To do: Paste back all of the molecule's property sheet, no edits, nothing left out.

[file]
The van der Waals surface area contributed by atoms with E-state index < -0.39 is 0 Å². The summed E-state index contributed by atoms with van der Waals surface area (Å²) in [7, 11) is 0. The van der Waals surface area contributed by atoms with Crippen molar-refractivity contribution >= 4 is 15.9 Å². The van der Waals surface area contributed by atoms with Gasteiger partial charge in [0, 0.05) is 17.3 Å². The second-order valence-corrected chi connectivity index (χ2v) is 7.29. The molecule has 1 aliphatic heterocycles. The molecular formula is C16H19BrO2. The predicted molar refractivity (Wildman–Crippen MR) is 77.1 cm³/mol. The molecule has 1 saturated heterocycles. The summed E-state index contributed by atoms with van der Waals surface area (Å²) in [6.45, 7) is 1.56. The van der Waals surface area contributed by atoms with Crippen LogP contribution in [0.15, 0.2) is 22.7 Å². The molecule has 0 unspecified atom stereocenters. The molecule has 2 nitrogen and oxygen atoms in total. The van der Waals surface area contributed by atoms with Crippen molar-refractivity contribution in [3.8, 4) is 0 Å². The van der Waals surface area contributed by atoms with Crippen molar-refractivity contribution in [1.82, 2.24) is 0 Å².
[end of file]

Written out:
The van der Waals surface area contributed by atoms with E-state index < -0.39 is 0 Å². The summed E-state index contributed by atoms with van der Waals surface area (Å²) in [7, 11) is 0. The van der Waals surface area contributed by atoms with Crippen molar-refractivity contribution >= 4 is 15.9 Å². The van der Waals surface area contributed by atoms with Gasteiger partial charge in [0, 0.05) is 17.3 Å². The second-order valence-corrected chi connectivity index (χ2v) is 7.29. The molecule has 1 aliphatic heterocycles. The molecular formula is C16H19BrO2. The predicted molar refractivity (Wildman–Crippen MR) is 77.1 cm³/mol. The molecule has 1 saturated heterocycles. The summed E-state index contributed by atoms with van der Waals surface area (Å²) in [6.45, 7) is 1.56. The van der Waals surface area contributed by atoms with Crippen LogP contribution in [0.15, 0.2) is 22.7 Å². The molecule has 0 unspecified atom stereocenters. The molecule has 2 nitrogen and oxygen atoms in total. The van der Waals surface area contributed by atoms with Crippen molar-refractivity contribution in [3.8, 4) is 0 Å². The van der Waals surface area contributed by atoms with Crippen molar-refractivity contribution in [1.82, 2.24) is 0 Å².